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Mitigating losses resulting from economic factors

Construction projects run on a strict timetable. When there are disruptions, from factors such as staffing issues, resource allocation, supply chain delays or downtime from damaged equipment, economic havoc can erupt. Being prepared for any type of interruption can ensure contractors, laborers and owners can recover quickly with minimal impact to the financial well-being of the business. Being nimble to identify the loss, correct the issue and return to full capacity are key to mitigating damages.

Insurance policies are custom designed to fit the individual needs of each operation. Working with your agent to secure a mutual agreement on coverage that works best for your group is an evolving partnership and should be reviewed at least annually. Variables like equipment and building depreciation, fuel fluctuations and potential shifts in the timing and transportation of goods to market all impact the type and amount of insurance coverage you can secure to protect yourself.

Look up your agent’s contact information. Review your insurance policy and current coverage. Talk to others in the industry and compare notes. Put yourself in a position to be proactive rather than reactive. The question is not if a loss will occur, but when it will occur. Being well informed about your operation’s coverage will help you navigate the road to recovery.


Some companies are fully insured. Some are self-insured. Some have a blended coverage where they cover the small stuff to avoid a high premium, or the loss is less than the deductible. In any scenario, policyholders may not have a one-stop shop of insurance information, however, everyone is following the same steps — no matter if it is handled in-house or with an insurance company.

When electing to report damages to an insurance carrier, insurers will determine if the damage is “covered property” and if the loss was caused by a “covered cause of loss.” As a part of the determination, the insurer may have you speak with an adjuster, assign your case to the Special Investigation Unit (SIU) or send out an independent appraiser. Either way, a determination to the who, what, when, where and why of the loss will be made. As the insured, you may also be contractually required to see that certain steps are taken in the event of loss or damage to “covered property.”

Be prepared to:

  • Notify the police if a law has been broken. If theft, vandalism, trespassing or any possibility of an intentional act which violates the law occurs, contact local law enforcement and make a report.
  • Give the insurance carrier prompt notice of the loss or damage and a description of how, when and where the loss occurred so they can provide immediate guidance throughout the claim process.
  • Take all reasonable steps to protect your property from further loss. When possible, secure images to document damage or secure the damaged property for future examination.

When expenses are incurred for emergency or temporary repairs, retain all records for consideration in the settlement of your loss.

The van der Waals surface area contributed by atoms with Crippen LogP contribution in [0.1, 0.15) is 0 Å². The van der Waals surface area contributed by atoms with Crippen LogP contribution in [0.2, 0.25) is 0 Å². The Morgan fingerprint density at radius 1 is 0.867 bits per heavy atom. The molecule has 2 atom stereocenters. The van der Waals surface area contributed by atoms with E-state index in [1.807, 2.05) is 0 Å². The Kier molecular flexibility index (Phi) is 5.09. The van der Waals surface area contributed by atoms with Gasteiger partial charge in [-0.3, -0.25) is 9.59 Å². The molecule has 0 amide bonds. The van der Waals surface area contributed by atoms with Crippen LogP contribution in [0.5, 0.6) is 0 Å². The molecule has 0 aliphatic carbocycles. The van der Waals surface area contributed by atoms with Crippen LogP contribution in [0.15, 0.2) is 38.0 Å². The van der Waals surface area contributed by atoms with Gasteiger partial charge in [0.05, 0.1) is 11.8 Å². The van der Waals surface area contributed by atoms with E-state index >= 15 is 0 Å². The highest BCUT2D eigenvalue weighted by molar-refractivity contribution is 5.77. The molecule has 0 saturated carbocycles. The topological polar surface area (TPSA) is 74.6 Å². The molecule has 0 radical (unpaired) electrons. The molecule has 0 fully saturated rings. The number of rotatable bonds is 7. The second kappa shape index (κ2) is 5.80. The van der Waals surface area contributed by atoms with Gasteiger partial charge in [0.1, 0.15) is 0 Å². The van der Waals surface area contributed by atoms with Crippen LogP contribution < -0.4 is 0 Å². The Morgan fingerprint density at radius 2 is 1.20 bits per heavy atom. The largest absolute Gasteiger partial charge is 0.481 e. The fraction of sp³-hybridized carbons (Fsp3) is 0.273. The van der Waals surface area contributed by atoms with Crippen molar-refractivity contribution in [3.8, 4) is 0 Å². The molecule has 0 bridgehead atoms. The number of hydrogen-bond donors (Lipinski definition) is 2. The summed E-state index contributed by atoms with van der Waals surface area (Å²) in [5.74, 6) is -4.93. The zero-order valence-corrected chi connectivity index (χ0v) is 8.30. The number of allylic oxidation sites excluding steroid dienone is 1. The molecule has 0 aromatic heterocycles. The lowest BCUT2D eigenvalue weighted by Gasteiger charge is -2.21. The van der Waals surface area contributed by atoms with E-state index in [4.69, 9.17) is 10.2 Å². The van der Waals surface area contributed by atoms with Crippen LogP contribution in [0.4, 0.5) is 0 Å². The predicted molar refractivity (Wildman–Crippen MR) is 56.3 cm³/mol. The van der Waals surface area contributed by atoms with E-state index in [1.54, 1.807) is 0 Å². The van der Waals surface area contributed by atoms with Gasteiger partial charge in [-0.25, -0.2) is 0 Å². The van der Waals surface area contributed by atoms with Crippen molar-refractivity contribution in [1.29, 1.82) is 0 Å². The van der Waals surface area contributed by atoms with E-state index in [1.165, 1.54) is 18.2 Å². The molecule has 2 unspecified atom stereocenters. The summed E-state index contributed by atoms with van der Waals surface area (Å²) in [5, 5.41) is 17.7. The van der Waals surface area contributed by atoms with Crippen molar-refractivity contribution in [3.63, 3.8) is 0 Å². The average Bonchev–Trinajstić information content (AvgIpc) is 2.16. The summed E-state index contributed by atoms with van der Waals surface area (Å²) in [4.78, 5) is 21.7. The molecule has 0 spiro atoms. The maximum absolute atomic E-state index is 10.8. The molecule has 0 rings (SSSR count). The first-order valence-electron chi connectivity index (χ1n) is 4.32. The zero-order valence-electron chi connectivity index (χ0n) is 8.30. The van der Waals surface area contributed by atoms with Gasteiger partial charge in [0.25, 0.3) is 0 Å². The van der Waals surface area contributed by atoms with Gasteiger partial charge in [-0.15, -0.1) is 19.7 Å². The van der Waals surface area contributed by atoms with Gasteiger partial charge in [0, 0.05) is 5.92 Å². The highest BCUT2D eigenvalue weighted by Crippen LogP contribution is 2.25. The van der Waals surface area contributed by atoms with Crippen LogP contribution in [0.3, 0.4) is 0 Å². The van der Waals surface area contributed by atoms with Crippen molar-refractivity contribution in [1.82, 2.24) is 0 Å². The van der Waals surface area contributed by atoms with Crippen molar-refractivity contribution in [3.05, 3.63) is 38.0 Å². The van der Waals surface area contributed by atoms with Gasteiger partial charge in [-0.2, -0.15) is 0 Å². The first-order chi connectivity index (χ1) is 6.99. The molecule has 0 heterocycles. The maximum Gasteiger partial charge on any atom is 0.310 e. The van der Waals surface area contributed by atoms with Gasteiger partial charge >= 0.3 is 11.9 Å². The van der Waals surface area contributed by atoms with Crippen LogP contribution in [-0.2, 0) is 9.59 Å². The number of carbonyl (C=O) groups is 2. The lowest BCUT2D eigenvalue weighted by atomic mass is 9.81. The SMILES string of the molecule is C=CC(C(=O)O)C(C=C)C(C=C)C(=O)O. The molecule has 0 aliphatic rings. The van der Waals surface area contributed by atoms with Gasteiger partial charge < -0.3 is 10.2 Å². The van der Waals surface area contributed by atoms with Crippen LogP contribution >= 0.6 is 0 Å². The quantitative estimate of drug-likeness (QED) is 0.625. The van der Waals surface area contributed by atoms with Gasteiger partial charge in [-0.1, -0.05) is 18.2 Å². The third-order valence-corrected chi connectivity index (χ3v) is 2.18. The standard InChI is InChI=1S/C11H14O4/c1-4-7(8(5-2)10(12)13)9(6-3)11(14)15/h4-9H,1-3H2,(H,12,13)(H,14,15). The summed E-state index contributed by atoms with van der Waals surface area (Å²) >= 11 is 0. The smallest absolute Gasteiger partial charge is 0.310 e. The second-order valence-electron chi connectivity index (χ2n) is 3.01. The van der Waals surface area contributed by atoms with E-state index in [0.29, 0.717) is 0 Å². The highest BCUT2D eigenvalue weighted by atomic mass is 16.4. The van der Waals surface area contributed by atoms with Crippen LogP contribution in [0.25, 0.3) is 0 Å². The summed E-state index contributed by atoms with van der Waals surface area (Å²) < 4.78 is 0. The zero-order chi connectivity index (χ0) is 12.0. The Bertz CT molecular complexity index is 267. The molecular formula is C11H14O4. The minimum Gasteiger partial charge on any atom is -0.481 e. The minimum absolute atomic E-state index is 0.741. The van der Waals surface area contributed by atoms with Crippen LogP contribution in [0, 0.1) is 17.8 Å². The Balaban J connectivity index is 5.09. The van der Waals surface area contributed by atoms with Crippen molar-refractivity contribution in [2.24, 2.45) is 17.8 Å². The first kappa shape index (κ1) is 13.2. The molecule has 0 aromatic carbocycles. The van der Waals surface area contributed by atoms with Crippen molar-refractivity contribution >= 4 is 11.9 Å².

Determining the cause and origin of the loss validates if the damage is a covered cause of loss as described in the policy while also determining if there is a right to recover damages from a responsible third party, or subrogation of damages. It is vital that the damaged property is retained, preserved and the chain of custody is maintained to explore potential liability and recovery of damages, including applicable deductibles. If a third party is found to be liable for damages, the insurance company will seek recovery of the damages paid out, including any deductible incurred by the policyholder.


The question of “Who is at fault?” isn’t always the first thing to figure out. Whether the damage is to your equipment, or your organization caused damage to somebody’s property and/or equipment — what is most important is being able to accurately determine the value of what was lost and the amount of time it is going to take to recover that loss.

Being well informed on the value of property, goods, services and equipment utilized in your operation can offer alternatives when determining your insurance needs and the premium associated with those coverages.

Insurance policies may include specific limits of insurance for covered property, a variety of covered causes of loss, specified dollar amounts for named property, a menu of coverage options tailored to secure desired coverage and a premium within a specific budget.

Self-insuring property through higher deductibles, coinsurance with the carrier or excluding certain property from your policy are all viable options to help manage insurance costs.

To reach an optimal financial decision for your daily operation, review these options with your insurance agent to both gain an understanding of the financial impact to your bottom-line premium investment and your out-of-pocket expenses when a loss occurs.


Contractors will continue to face challenges with the varying cost of fuel, availability of approved and qualified labor, shifts in local and national buyers, tariffs, pandemics, weather and catastrophic events. These factors will impact the overall profitability of any business.

Proactively identifying ways to mitigate these types of losses can save thousands of dollars in loss avoidance. Reviewing your insurance coverage annually with your agent to determine a plan specific to your operation will keep you informed on how to proceed should your operation experience a loss.

A blend of well-planned insurance coverage, self-insurance through higher deductibles and coinsurance may offer lower rates while still providing peace of mind and covering your needs.